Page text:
Depending on how you do it, to whom you do it and about what you do it I totally believe that “offering to pray for somebody” can totally count as harassment. If somebody explicitly told you (generic) they would like you to refrain from it, or if your reaction to an unmarried woman in your office telling everybody the good news that she’s pregnant is to offer her to pray for her soul and the poor child’s soul, you would be totally out of bounds.

  13. says

    Anne… Anne…


    It was 2009, okay? I know, I know… Fry and Hitchens embarrassed you and Archbishop Onaiyaken quite badly; made both of you look terrible. And I know, I know… they forced you both to face some of the Catholic Churches worst modern acts, and the only answer you could muster was “oh you would talk about that murder and that murder… you never mention the fact that I give my father birthday presents”. And yes, I know that neither of you were utterly unable to justify, try as you might, the Church’s stances on homosexuality and condoms and such, and instead whined about how these discussions always bring up sex…

    But it was 2009, okay? Fry and Hitchens won that debate fair and square. Hell, Hitchens is even dead, now! It’s time to get over it.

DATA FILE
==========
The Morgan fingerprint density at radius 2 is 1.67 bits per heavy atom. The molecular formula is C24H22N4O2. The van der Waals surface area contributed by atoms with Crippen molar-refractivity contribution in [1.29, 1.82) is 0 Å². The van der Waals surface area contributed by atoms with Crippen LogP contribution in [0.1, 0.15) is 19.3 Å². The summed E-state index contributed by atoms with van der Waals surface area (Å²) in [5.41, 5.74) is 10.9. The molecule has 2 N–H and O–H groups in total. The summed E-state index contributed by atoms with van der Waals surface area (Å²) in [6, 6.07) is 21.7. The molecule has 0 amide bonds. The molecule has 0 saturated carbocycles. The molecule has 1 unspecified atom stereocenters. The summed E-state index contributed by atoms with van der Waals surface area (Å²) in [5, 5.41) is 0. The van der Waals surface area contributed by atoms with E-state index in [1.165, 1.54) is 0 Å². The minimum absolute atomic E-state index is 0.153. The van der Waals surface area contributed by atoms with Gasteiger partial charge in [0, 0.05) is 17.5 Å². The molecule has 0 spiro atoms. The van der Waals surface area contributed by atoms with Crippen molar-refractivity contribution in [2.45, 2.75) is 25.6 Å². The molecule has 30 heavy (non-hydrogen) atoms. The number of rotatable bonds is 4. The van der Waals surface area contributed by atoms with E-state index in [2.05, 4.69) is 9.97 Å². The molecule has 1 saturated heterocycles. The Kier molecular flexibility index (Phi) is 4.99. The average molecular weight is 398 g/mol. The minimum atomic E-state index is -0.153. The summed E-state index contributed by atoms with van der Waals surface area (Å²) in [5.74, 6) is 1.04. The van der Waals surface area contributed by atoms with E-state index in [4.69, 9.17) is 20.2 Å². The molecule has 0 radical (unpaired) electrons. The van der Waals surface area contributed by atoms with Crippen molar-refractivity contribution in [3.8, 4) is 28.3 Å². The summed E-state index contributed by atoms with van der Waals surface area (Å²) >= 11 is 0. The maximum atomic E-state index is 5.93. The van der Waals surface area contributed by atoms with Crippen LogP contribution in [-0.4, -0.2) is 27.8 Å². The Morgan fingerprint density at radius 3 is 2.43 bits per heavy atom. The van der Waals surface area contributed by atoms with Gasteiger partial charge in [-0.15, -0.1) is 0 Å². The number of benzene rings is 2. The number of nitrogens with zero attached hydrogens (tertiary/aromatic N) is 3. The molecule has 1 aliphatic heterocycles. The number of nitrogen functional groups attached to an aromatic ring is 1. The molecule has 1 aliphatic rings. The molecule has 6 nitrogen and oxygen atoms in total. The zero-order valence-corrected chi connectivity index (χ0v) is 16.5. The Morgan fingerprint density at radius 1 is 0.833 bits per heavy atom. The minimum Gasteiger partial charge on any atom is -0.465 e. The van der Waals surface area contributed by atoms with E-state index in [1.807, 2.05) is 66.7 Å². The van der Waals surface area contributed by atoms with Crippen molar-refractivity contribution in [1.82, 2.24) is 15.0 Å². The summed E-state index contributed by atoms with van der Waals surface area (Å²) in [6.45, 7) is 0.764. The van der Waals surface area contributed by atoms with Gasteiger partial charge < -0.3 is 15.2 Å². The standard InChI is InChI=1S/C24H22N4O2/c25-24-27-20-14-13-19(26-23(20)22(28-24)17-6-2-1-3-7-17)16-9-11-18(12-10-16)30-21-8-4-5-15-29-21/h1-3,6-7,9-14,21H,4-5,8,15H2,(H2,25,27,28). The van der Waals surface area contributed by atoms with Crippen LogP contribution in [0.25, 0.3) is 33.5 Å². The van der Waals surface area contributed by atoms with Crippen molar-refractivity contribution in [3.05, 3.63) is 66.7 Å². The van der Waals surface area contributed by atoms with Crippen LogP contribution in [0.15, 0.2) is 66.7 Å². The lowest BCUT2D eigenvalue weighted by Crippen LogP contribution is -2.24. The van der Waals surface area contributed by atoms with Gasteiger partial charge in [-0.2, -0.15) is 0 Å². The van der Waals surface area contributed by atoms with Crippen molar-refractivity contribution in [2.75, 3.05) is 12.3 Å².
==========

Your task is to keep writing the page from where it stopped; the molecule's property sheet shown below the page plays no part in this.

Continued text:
14. says

    Ms. Widdecombe, really, you should thank us, I figure.

    Fact is, plenty of people pretty much always figured the privileging of your religion in public and social discourse was pretty obnoxious. And, really, we figured you were pretty obnoxious…

    … but call it the Fog of Privilege, whatever, you wandered around happily oblivious. You never knew, how often, behind those polite, forced, deferential smiles–smiles composed effectively under duress–there was both pity and disgust…

    So look on the bright side. You know now. Yes, yes, I’m sure you miss your obliviousness. Many of us who have had our privilege pointed out to us, in whichever dimension we had it, may just know a piece of that feeling…

    … but think of it as being force-fed the red pill. In the long run, I think you will find it’s for your own good. As having that privilege is no longer sustainable, at least you know where you stand…

    … or would you rather be a bit like a pathetic, drunken sot, three in the morning after the dinner party, still not cluing in that everyone else has gone home, and you’ve outstayed your welcome, everyone too polite to tell you, look, you’ve had too many, time to call a cab, now?

    And no, we’re not your friends, exactly, Ms. Widdecombe. Let’s not insult each other’s intelligences…

    But it’s like they say: your friends shouldn’t have to tell you.